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Amazon, Amid Crackdown on Seller Scams, Fires Employees Over Data Leak (#GotBitcoin?)

Amid crackdown on seller scams, fires employees over data leak. Amazon was also investigating suspected bribes of its employees, The issues were reported in September. Since then, the company has dismissed several workers in the U.S. and India for allegedly inappropriately accessing internal data that was being misused by disreputable merchants, these people said.

Amazon.com Inc. is fighting a barrage of seller scams on its website, including firing several employees suspected of having helped supply independent merchants with inside information, according to people familiar with the company’s effort.

Merchants find new ways to sabotage rivals during the all-important holiday shopping season.

Amazon in recent weeks also has deleted thousands of suspect reviews, restricted sellers’ access to customer data on its website and stifled some techniques that trick the site into surfacing products higher in search results, according to the people.

An Amazon spokeswoman said the company is aggressively pursuing those who are trying to harm sellers on its website, using tools including machine learning to block bad behavior before it happens.

“If bad actors abuse our systems, we take swift action, including terminating their selling accounts, deleting reviews, withholding funds, taking legal action and working with law enforcement,” she added.

The crackdown, however, hasn’t stopped some sellers from sabotaging rivals. A recent rash of merchants claim competitors are maliciously flagging products as being counterfeit or infringing trademarks, prompting Amazon to temporarily boot legitimate products from the site while it evaluates them.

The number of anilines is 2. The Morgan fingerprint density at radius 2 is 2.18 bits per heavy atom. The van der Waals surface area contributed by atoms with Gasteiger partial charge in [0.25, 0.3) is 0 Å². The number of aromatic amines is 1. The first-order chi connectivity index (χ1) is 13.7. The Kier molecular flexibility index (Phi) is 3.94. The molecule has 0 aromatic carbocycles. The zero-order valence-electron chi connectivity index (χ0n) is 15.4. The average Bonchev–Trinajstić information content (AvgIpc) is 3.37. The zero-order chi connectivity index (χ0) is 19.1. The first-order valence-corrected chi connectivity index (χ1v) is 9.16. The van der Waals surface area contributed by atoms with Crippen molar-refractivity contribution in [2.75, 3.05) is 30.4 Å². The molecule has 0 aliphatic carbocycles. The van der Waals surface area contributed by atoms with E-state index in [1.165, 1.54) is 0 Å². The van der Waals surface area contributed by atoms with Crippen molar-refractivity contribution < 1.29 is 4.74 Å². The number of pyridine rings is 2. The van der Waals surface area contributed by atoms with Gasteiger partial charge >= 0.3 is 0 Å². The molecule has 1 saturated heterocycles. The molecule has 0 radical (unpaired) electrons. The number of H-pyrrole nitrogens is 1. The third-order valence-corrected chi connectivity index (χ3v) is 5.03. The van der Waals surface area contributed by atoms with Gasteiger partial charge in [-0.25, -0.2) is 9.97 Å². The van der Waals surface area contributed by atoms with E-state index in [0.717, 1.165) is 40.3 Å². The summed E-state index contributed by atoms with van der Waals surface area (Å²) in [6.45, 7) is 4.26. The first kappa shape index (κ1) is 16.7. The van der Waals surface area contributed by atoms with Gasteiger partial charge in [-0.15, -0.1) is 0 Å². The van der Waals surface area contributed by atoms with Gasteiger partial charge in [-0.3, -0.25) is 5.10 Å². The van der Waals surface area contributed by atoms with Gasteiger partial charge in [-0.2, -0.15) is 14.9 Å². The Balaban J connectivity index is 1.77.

Sellers also are buying Amazon wholesaler accounts on the black market to gain access to volumes of product listings, people familiar with the practice said. These accounts on Amazon’s Vendor Central system are designed to enable wholesalers to edit product listings to ensure they are marketed accurately. But some sellers misuse these accounts to alter rivals’ product pages, such as by changing photos to unrelated items, these people said.

Some Chinese firms are selling wholesale vendor accounts for roughly $15,000, or renting them for up to $1,500 a month, the people familiar with the matter said.

An estimated three million merchants sell products on Amazon, according to e-commerce data firm Marketplace Pulse. This year, U.S. shoppers are on track to spend $124.1 billion online, 15% more than last year, according to Adobe Analytics. Roughly half that spending takes place on Amazon, according to analyst estimates.

The competition intensifies in the all-important holiday retail season, helping prompt Vendor Central attacks.

Ankit Jain, an Amazon seller in Boca Raton, Fla., said his best-selling mermaid sequined throw pillow was suddenly misclassified as an adult product in mid-November, meaning it would no longer show up in most Amazon searches. Mr. Jain said he succeeded in persuading Amazon to switch it back.